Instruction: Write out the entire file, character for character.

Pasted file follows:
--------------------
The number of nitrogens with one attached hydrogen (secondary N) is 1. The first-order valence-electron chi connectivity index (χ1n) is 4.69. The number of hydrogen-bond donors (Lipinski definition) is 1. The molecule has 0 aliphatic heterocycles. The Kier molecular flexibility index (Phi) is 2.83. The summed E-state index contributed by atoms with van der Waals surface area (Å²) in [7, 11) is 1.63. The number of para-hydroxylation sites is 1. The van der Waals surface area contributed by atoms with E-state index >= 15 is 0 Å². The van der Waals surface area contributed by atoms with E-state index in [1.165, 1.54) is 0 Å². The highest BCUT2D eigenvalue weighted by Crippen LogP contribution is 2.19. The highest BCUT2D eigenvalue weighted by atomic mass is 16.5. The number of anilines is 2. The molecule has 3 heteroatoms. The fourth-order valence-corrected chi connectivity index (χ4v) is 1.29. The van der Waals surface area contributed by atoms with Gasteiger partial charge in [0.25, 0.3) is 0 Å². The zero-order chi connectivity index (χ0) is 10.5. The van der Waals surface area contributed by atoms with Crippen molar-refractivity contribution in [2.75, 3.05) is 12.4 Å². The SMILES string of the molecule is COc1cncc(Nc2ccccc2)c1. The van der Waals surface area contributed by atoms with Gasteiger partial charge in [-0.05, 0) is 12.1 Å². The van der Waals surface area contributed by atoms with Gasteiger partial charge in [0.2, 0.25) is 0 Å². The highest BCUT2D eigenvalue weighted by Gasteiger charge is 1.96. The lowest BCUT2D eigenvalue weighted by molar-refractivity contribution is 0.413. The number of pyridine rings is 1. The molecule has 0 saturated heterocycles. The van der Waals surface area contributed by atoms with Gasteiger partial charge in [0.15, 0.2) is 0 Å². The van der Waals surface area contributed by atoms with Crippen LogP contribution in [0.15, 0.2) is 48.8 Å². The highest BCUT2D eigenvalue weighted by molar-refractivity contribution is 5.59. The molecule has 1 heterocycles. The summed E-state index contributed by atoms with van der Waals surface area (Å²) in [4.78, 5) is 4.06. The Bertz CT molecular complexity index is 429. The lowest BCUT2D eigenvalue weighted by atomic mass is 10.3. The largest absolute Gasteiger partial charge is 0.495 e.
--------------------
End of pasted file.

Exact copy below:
The number of nitrogens with one attached hydrogen (secondary N) is 1. The first-order valence-electron chi connectivity index (χ1n) is 4.69. The number of hydrogen-bond donors (Lipinski definition) is 1. The molecule has 0 aliphatic heterocycles. The Kier molecular flexibility index (Phi) is 2.83. The summed E-state index contributed by atoms with van der Waals surface area (Å²) in [7, 11) is 1.63. The number of para-hydroxylation sites is 1. The van der Waals surface area contributed by atoms with E-state index >= 15 is 0 Å². The van der Waals surface area contributed by atoms with E-state index in [1.165, 1.54) is 0 Å². The highest BCUT2D eigenvalue weighted by Crippen LogP contribution is 2.19. The highest BCUT2D eigenvalue weighted by atomic mass is 16.5. The number of anilines is 2. The molecule has 3 heteroatoms. The fourth-order valence-corrected chi connectivity index (χ4v) is 1.29. The van der Waals surface area contributed by atoms with Gasteiger partial charge in [0.25, 0.3) is 0 Å². The zero-order chi connectivity index (χ0) is 10.5. The van der Waals surface area contributed by atoms with Crippen molar-refractivity contribution in [2.75, 3.05) is 12.4 Å². The SMILES string of the molecule is COc1cncc(Nc2ccccc2)c1. The van der Waals surface area contributed by atoms with Gasteiger partial charge in [-0.05, 0) is 12.1 Å². The van der Waals surface area contributed by atoms with Gasteiger partial charge in [0.2, 0.25) is 0 Å². The highest BCUT2D eigenvalue weighted by Gasteiger charge is 1.96. The lowest BCUT2D eigenvalue weighted by molar-refractivity contribution is 0.413. The number of pyridine rings is 1. The molecule has 0 saturated heterocycles. The van der Waals surface area contributed by atoms with Gasteiger partial charge in [0.15, 0.2) is 0 Å². The van der Waals surface area contributed by atoms with Crippen LogP contribution in [0.15, 0.2) is 48.8 Å². The highest BCUT2D eigenvalue weighted by molar-refractivity contribution is 5.59. The molecule has 1 heterocycles. The summed E-state index contributed by atoms with van der Waals surface area (Å²) in [4.78, 5) is 4.06. The Bertz CT molecular complexity index is 429. The lowest BCUT2D eigenvalue weighted by atomic mass is 10.3. The largest absolute Gasteiger partial charge is 0.495 e.